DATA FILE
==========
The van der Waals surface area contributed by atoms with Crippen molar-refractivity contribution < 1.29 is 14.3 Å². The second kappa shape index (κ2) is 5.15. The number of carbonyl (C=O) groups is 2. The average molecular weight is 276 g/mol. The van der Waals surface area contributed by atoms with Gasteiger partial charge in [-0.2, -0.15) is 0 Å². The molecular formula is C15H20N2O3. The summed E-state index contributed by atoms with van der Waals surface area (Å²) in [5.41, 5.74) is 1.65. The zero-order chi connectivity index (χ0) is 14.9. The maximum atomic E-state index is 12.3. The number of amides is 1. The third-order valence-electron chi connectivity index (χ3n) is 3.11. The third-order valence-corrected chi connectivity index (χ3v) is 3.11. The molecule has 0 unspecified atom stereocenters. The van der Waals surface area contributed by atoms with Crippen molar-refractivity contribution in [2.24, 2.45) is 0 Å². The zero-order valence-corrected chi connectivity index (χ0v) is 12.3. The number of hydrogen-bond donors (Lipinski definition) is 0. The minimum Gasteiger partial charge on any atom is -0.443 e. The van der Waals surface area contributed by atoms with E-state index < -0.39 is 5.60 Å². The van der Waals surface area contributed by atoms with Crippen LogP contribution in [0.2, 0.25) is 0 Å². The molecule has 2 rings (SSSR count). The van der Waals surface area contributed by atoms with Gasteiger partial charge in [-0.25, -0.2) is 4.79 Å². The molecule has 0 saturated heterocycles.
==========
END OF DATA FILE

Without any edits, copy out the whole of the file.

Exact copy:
The van der Waals surface area contributed by atoms with Crippen molar-refractivity contribution < 1.29 is 14.3 Å². The second kappa shape index (κ2) is 5.15. The number of carbonyl (C=O) groups is 2. The average molecular weight is 276 g/mol. The van der Waals surface area contributed by atoms with Gasteiger partial charge in [-0.2, -0.15) is 0 Å². The molecular formula is C15H20N2O3. The summed E-state index contributed by atoms with van der Waals surface area (Å²) in [5.41, 5.74) is 1.65. The zero-order chi connectivity index (χ0) is 14.9. The maximum atomic E-state index is 12.3. The number of amides is 1. The third-order valence-electron chi connectivity index (χ3n) is 3.11. The third-order valence-corrected chi connectivity index (χ3v) is 3.11. The molecule has 0 unspecified atom stereocenters. The van der Waals surface area contributed by atoms with Crippen molar-refractivity contribution in [2.24, 2.45) is 0 Å². The zero-order valence-corrected chi connectivity index (χ0v) is 12.3. The number of hydrogen-bond donors (Lipinski definition) is 0. The minimum Gasteiger partial charge on any atom is -0.443 e. The van der Waals surface area contributed by atoms with E-state index < -0.39 is 5.60 Å². The van der Waals surface area contributed by atoms with Crippen LogP contribution in [0.2, 0.25) is 0 Å². The molecule has 2 rings (SSSR count). The van der Waals surface area contributed by atoms with Gasteiger partial charge in [-0.25, -0.2) is 4.79 Å². The molecule has 0 saturated heterocycles.